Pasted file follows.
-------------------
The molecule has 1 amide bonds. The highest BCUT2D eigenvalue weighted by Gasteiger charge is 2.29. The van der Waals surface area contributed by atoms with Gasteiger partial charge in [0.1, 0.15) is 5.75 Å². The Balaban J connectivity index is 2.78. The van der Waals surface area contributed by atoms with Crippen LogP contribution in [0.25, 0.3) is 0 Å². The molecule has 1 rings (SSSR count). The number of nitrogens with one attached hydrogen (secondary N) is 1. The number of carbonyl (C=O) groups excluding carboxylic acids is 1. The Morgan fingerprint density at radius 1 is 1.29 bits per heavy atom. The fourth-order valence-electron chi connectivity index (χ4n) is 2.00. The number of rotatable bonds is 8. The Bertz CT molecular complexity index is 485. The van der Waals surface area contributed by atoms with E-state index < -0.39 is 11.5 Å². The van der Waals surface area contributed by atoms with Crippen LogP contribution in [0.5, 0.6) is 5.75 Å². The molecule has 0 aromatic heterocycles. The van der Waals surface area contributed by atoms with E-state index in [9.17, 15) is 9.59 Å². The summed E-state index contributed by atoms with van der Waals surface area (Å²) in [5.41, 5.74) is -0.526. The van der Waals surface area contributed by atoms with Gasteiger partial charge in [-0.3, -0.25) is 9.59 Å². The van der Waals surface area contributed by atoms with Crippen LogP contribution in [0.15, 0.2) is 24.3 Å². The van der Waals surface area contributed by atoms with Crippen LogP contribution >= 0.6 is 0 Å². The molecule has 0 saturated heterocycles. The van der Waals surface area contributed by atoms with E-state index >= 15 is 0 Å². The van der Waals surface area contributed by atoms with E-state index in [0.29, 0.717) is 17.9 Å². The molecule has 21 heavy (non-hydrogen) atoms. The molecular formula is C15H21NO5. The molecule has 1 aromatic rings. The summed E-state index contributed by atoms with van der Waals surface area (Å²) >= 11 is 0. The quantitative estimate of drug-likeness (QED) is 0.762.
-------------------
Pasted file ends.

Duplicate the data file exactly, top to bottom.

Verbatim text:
The molecule has 1 amide bonds. The highest BCUT2D eigenvalue weighted by Gasteiger charge is 2.29. The van der Waals surface area contributed by atoms with Gasteiger partial charge in [0.1, 0.15) is 5.75 Å². The Balaban J connectivity index is 2.78. The van der Waals surface area contributed by atoms with Crippen LogP contribution in [0.25, 0.3) is 0 Å². The molecule has 1 rings (SSSR count). The number of nitrogens with one attached hydrogen (secondary N) is 1. The number of carbonyl (C=O) groups excluding carboxylic acids is 1. The Morgan fingerprint density at radius 1 is 1.29 bits per heavy atom. The fourth-order valence-electron chi connectivity index (χ4n) is 2.00. The number of rotatable bonds is 8. The Bertz CT molecular complexity index is 485. The van der Waals surface area contributed by atoms with E-state index < -0.39 is 11.5 Å². The van der Waals surface area contributed by atoms with Crippen LogP contribution in [0.5, 0.6) is 5.75 Å². The molecule has 0 aromatic heterocycles. The van der Waals surface area contributed by atoms with E-state index in [9.17, 15) is 9.59 Å². The summed E-state index contributed by atoms with van der Waals surface area (Å²) in [5.41, 5.74) is -0.526. The van der Waals surface area contributed by atoms with Gasteiger partial charge in [-0.3, -0.25) is 9.59 Å². The van der Waals surface area contributed by atoms with Crippen LogP contribution in [0.15, 0.2) is 24.3 Å². The van der Waals surface area contributed by atoms with Crippen LogP contribution >= 0.6 is 0 Å². The molecule has 0 saturated heterocycles. The van der Waals surface area contributed by atoms with E-state index >= 15 is 0 Å². The van der Waals surface area contributed by atoms with E-state index in [0.29, 0.717) is 17.9 Å². The molecule has 21 heavy (non-hydrogen) atoms. The molecular formula is C15H21NO5. The molecule has 1 aromatic rings. The summed E-state index contributed by atoms with van der Waals surface area (Å²) >= 11 is 0. The quantitative estimate of drug-likeness (QED) is 0.762.